The expected pace of job growth through early summer has been downgraded from “moderate” to “modest,” as The Conference Board today reported that its Help-Wanted Advertising Index sank another point in February.

The index, which measures job offerings in major U.S. newspapers, now stands at 31, down from 32 in January, and is well below the 39 reading recorded a year ago.

“The forward indicators of labor market activity were positive at the end of 2006. But the picture is more mixed now,” said Conference Board economist Ken Goldstein in a statement. “Print job advertising was lower in February. Online ad volume has maintained its pace. Unemployment claims edged higher in February and early March. And consumer expectations of job opportunities dipped in March. This suggests employment growth may continue, but probably at a more modest pace through spring and early summer.”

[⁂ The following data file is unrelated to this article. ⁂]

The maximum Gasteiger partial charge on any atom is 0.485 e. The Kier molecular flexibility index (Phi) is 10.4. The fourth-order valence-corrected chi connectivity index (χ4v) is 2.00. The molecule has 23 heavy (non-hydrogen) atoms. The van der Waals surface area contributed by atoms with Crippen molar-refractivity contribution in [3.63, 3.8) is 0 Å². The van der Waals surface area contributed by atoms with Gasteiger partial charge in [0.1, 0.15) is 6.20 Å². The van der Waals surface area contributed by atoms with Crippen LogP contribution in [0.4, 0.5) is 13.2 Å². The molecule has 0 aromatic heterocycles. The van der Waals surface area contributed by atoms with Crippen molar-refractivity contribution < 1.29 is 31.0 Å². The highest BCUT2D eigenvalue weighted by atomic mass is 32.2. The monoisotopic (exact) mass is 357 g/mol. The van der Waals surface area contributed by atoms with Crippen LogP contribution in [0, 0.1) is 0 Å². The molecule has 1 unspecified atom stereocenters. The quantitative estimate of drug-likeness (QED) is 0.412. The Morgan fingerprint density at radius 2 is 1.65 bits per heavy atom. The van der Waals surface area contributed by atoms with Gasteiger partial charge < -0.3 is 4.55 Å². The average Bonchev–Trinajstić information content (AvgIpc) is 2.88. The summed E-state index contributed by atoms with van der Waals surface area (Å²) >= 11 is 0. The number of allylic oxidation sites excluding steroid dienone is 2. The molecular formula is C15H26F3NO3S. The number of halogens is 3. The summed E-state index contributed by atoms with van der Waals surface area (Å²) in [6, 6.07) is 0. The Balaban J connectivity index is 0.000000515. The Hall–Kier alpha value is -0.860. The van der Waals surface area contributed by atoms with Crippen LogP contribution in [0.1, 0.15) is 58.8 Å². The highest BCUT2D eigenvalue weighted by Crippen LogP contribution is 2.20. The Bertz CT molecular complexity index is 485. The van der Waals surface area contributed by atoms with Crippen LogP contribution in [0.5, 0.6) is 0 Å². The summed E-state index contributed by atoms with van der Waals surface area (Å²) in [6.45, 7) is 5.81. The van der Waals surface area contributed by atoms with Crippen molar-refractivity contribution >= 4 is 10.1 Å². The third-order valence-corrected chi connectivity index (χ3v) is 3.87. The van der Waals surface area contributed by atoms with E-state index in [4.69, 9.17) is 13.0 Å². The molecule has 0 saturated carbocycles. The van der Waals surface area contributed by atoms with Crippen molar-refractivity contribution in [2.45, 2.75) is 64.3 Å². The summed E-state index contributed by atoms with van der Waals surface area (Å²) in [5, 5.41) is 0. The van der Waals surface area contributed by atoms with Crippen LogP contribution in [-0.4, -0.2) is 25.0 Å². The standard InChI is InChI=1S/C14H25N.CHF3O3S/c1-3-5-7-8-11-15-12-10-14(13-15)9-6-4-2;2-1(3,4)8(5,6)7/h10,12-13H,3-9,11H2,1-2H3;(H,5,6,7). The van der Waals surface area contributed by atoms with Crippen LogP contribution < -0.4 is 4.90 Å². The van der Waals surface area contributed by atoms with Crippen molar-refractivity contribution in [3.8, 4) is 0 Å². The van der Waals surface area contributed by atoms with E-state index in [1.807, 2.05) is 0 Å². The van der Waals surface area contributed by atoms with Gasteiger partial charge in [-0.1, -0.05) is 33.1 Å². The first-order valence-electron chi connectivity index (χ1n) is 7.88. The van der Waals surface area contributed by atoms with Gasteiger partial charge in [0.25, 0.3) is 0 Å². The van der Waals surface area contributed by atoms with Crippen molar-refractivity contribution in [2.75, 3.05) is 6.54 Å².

In the last three months, help-wanted advertising increased in seven of the nine U.S. regions, with the largest increases occurring in the East South Central (36.2 percent), Mountain (18.1 percent) and New England (16.9 percent) regions. Declines occurred in the Pacific (-4.7 percent) and Middle Atlantic (-2.3 percent) regions.

As for online job ads, those increased to 3.82 million in February, up 22 percent from January, according to The Conference Board Help-Wanted OnLine Data Series. There were 2.5 advertised vacancies online for every 100 persons in the labor force in February.

The Conference Board surveys help-wanted advertising volume in 51 major newspapers across the country every month. Because ad volume has proven to be sensitive to labor market conditions, this measure provides a gauge of change in the local, regional and national supply of jobs.

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